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Novel uterine contraction monitoring to enable remote, self-administered nonstress testing

Published:November 08, 2021DOI:https://doi.org/10.1016/j.ajog.2021.11.018

      Background

      The serial fetal monitoring recommended for women with high-risk pregnancies places a substantial burden on the patient, often disproportionately affecting underprivileged and rural populations. A telehealth solution that can empower pregnant women to obtain recommended fetal surveillance from the comfort of their own home has the potential to promote health equity and improve outcomes. We have previously validated a novel, wireless pregnancy monitor that can remotely capture fetal and maternal heart rates. However, such a device must also detect uterine contractions if it is to be used to robustly conduct remote nonstress tests.

      Objective

      This study aimed to describe and validate a novel algorithm that uses biopotential and acoustic signals to noninvasively detect uterine contractions via a wireless pregnancy monitor.

      Study Design

      A prospective, open-label, 2-center study evaluated simultaneous detection of uterine contractions by the wireless pregnancy monitor and an intrauterine pressure catheter in women carrying singleton pregnancies at ≥32 0/7 weeks’ gestation who were in the first stage of labor (ClinicalTrials.gov Identifier: NCT03889405). The study consisted of a training phase and a validation phase. Simultaneous recordings from each device were passively acquired for 30 to 60 minutes. In a subset of the monitoring sessions in the validation phase, tocodynamometry was also deployed. Three maternal-fetal medicine specialists, blinded to the data source, identified and marked contractions in all modalities. The positive agreement and false-positive rates of both the wireless monitor and tocodynamometry were calculated and compared with that of the intrauterine pressure catheter.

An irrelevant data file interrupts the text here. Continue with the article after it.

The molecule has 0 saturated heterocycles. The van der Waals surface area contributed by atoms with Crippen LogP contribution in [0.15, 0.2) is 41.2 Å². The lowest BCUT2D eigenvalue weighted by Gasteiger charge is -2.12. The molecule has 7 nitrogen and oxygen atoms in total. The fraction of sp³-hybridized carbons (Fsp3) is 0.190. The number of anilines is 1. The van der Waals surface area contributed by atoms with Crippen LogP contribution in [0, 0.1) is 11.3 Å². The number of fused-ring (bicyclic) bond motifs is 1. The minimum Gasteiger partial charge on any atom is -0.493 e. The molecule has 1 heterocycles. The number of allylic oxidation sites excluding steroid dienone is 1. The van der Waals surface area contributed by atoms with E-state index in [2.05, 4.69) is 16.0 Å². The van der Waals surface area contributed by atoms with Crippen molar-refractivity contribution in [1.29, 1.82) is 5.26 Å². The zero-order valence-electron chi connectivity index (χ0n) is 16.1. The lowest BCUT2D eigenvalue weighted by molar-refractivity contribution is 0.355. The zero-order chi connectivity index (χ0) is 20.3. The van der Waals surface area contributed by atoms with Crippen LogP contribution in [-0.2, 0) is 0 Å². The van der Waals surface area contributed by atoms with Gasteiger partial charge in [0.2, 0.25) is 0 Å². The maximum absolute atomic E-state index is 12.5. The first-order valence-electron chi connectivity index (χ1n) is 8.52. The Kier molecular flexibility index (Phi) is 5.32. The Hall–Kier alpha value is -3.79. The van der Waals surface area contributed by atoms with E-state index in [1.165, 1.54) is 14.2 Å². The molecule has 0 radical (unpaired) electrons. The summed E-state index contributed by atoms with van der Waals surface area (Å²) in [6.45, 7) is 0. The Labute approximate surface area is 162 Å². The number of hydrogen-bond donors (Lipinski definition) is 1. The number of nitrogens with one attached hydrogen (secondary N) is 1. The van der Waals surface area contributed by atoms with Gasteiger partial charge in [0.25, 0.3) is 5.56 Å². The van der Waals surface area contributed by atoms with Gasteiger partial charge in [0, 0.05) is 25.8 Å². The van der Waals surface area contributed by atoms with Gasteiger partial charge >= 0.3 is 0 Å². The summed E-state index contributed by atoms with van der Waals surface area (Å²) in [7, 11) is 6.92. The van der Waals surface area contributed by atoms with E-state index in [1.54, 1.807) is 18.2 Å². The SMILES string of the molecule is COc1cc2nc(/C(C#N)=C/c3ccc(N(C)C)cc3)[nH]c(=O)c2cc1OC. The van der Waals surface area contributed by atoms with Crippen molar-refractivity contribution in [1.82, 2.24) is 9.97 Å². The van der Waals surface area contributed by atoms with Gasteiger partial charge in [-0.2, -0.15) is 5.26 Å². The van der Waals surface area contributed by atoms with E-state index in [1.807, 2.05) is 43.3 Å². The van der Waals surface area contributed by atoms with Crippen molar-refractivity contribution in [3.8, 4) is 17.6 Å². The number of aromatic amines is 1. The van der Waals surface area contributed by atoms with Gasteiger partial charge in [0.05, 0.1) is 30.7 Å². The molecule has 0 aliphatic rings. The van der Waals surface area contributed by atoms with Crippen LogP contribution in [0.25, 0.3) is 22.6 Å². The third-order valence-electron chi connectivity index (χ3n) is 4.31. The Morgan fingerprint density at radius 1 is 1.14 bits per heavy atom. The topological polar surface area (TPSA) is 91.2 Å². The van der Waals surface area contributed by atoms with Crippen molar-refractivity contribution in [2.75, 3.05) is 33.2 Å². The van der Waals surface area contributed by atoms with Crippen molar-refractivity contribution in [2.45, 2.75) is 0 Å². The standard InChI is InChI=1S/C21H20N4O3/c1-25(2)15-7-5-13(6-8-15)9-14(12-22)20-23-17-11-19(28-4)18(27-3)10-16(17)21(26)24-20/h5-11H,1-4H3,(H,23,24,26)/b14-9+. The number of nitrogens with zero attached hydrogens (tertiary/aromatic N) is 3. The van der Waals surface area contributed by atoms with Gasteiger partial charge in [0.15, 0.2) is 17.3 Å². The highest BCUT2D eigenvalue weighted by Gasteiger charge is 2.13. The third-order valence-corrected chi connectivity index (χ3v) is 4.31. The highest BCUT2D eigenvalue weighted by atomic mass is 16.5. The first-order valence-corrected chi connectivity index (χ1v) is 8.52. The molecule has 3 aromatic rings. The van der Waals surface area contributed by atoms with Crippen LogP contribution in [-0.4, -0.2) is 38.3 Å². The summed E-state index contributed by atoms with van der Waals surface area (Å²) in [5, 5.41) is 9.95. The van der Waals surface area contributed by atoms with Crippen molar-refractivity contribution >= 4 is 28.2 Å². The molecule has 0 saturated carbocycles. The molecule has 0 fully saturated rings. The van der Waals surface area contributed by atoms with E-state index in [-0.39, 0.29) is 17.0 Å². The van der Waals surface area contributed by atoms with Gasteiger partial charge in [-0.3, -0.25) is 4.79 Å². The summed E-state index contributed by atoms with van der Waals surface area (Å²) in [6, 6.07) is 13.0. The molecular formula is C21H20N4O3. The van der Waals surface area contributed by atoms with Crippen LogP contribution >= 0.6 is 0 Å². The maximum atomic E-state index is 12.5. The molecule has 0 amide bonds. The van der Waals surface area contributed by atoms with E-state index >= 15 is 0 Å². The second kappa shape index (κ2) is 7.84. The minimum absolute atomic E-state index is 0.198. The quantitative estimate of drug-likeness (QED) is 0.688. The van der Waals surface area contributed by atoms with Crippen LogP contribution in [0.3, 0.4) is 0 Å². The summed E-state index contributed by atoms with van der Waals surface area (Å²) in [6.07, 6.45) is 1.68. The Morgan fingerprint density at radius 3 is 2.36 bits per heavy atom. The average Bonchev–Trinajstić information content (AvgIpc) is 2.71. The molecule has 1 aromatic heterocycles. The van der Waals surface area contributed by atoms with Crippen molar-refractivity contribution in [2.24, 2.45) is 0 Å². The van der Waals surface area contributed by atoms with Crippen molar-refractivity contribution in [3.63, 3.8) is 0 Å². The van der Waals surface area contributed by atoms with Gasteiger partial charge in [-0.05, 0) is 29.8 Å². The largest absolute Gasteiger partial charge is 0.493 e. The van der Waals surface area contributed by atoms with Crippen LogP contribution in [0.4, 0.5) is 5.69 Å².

Results

      A total of 118 participants were included, 40 in the training phase and 78 in the validation phase (of which 39 of 78 participants were monitored simultaneously by all 3 devices) at a mean gestational age of 38.6 weeks. In the training phase, the positive agreement for the wireless monitor was 88.4% (1440 of 1692 contractions), with a false-positive rate of 15.3% (260/1700). In the validation phase, using the refined and finalized algorithm, the positive agreement for the wireless pregnancy monitor was 84.8% (2722/3210), with a false-positive rate of 24.8% (897/3619). For the subgroup who were monitored only with the wireless monitor and intrauterine pressure catheter, the positive agreement was 89.0% (1191/1338), with a similar false-positive rate of 25.4% (406/1597). For the subgroup monitored by all 3 devices, the positive agreement for the wireless monitor was significantly better than for tocodynamometry (P<.0001), whereas the false-positive rate was significantly higher (P<.0001). Unlike tocodynamometry, whose positive agreement was significantly reduced in the group with obesity compared with the group with normal weight (P=.024), the positive agreement of the wireless monitor did not vary across the body mass index groups.

      Conclusion

      This novel method to noninvasively monitor uterine activity, via a wireless pregnancy monitoring device designed for self-administration at home, was more accurate than the commonly used tocodynamometry and unaffected by body mass index. Together with the previously reported remote fetal heart rate monitoring capabilities, this added ability to detect uterine contractions has created a complete telehealth solution for remote administration of nonstress tests.

      Key words

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